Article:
It wasn’t supposed to happen this way.
Before the vote, polls suggested that British citizens would opt to remain in the European Union, rather than choose what pundits dubbed “Brexit.” As we all know now, they didn’t make that choice. And as a result, what is now “Great Britain” is doomed. As is the European Union itself.
They’re not doomed in the sense that a foreign power such as Russia will invade and take over major parts of Europe… although that could happen if Donald Trump is elected US President and pulls the US out of the NATO alliance, as he’s threatened to do. Rather, they’re doomed in terms of geopolitical power and influence. And as I’ll describe momentarily, they’re doomed in terms of options that will disappear for holders of British and EU passports.
Downsizing Great Britain
Let’s deal with Britain first. Downsizing has been the theme of the last century. But it has a lot more to go.
British citizens once boasted, “The sun never sets on the British Empire.” That was quite literally true, because Britain then occupied territory over the entire globe. By Protected content , one-fifth of the world’s population – more than Protected content people – lived in Great Britain itself or in countries it controlled. The territories originally included Australia, Canada, India, much of Africa, and of course, the 13 American colonies.
Today, apart from England, Scotland, Wales, and Northern Ireland (the “United Kingdom”), the only territories still controlled by Great Britain consist of a handful of islands scattered across the globe but concentrated in the Caribbean.
And Great Britain is very likely to get even smaller in the near future. England and Scotland have been united as a single country since Protected content , but that union has become increasingly precarious. In Protected content , Scottish voters narrowly rejected a proposal to end that union. Had it been approved, Great Britain – the union of England, Scotland, and Wales – would have shrunk by nearly half.
Now that Brexit is a reality, Scotland has already started planning a new referendum on independence. If Scotland separates from England and Wales, Great Britain and the “English Empire” will be that much smaller.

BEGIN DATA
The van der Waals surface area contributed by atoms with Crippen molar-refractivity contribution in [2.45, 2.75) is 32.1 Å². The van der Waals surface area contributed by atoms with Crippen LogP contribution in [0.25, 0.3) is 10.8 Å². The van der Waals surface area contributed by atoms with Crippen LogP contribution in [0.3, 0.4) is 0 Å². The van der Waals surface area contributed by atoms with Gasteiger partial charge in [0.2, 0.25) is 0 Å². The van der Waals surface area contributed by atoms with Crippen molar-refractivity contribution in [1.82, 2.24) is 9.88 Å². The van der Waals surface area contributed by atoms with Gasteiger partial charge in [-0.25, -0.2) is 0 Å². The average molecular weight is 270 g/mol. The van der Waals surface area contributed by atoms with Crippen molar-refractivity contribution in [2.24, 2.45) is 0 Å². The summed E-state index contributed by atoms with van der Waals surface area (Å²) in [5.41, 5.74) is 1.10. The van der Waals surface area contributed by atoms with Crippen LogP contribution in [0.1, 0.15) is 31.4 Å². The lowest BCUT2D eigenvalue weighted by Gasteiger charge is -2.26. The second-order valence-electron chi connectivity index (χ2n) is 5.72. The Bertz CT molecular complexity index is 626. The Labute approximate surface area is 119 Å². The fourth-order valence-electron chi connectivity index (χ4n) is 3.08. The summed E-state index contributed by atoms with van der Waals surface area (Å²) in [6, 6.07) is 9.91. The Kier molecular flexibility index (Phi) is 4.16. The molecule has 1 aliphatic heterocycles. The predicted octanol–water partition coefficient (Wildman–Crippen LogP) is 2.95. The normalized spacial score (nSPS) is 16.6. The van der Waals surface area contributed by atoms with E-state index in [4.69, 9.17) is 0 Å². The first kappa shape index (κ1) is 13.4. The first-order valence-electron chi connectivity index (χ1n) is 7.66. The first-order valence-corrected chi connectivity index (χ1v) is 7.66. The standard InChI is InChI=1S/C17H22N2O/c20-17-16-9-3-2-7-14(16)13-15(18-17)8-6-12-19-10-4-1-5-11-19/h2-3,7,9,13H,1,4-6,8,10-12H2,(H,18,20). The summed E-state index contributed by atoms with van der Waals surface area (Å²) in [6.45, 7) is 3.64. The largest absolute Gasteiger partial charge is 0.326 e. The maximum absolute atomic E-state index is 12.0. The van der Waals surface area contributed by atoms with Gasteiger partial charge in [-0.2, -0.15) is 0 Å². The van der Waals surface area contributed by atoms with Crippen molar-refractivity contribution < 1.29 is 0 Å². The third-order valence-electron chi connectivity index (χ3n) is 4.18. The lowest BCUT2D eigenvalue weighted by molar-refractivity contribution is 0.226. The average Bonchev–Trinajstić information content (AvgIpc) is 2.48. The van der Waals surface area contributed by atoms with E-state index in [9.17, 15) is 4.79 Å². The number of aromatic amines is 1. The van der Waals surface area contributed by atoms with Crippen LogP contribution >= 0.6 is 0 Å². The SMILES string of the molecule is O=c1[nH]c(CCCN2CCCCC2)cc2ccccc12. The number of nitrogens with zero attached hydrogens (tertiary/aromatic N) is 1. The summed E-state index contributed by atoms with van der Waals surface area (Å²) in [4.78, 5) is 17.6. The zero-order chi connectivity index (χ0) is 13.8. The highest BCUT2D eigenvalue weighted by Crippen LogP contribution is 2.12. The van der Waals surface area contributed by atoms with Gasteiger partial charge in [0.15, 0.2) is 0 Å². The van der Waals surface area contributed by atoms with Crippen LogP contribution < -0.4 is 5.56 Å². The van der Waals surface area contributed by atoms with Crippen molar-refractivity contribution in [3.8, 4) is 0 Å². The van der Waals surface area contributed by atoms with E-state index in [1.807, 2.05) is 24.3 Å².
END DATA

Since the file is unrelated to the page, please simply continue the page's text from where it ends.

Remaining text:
And speaking of downsizing, separatists in Northern Ireland now are speaking of a divorce from Great Britain. Not to mention Gibraltar, once part of Spain, but occupied by Great Britain since Protected content . In the wake of the Brexit vote, Spain’s foreign minister spoke of “the Spanish flag” flying over Gibraltar once again.
It’s a grim time for Great Britain. But what the EU faces is even worse.
Implications for the EU.
I’ve been skeptical about the EU experiment for decades. The idea that German shopkeepers, Romanian peasants, and Italian salami-makers could somehow live in a cooperative federation led by bureaucratic functionaries in Brussels has long struck me as ludicrous.
I’m therefore less than surprised that in the Brexit aftermath, separatist parties in the Czech Republic, Denmark, Finland, France, Hungary, Italy, the Netherlands, and Sweden, among others, are demanding a vote to leave the EU. In other words, in the next year or two, we could see votes on “Czexit,” “Dexit,” “Frexit,” “Itexit,” “Nexit,” “Swexit,” etc.
Second Passport, Anyone?
These developments have profound implications for anyone using or considering acquiring citizenship and a passport from the UK or any EU member country.
Some months ago, UK citizens had the right to live and work not only in the UK, but in any other EU country – 27 in all. But once the process of separation from the EU is finalized, UK citizens will no longer have that right, and citizens of EU countries won’t have the automatic right to live and work in the UK. Indeed, if the UK imposes significant restrictions on visitors from EU countries, it’s possible the EU would retaliate by requiring UK visitors to the EU to obtain visas in advance.
In other words, thanks to Brexit, the UK passport has become a significantly less valuable travel document. And as the EU disintegrates, passports from both the countries withdrawing and the countries remaining in the EU will become correspondingly less useful. Sure, if you qualify for an EU passport by virtue of your Italian or Irish ancestry, it’s still worth acquiring these documents. On the other hand, the citizenship-by-investment program in Malta, which requires a total expenditure exceeding €1 million, isn’t as attractive as it once was.
With a Dominica passport, you can travel to more than Protected content without acquiring a visa, or by obtaining a visa on arrival. The full list includes the UK, every country in the “Schengen Region” Protected content countries), Switzerland, Hong Kong, and Singapore.
Why might you want a second passport? Well, for starters, the State Department must now revoke your passport if you have a seriously delinquent tax debt. And if you live outside the US, you won’t be able to leave that country; indeed, without a valid passport, you might even be depor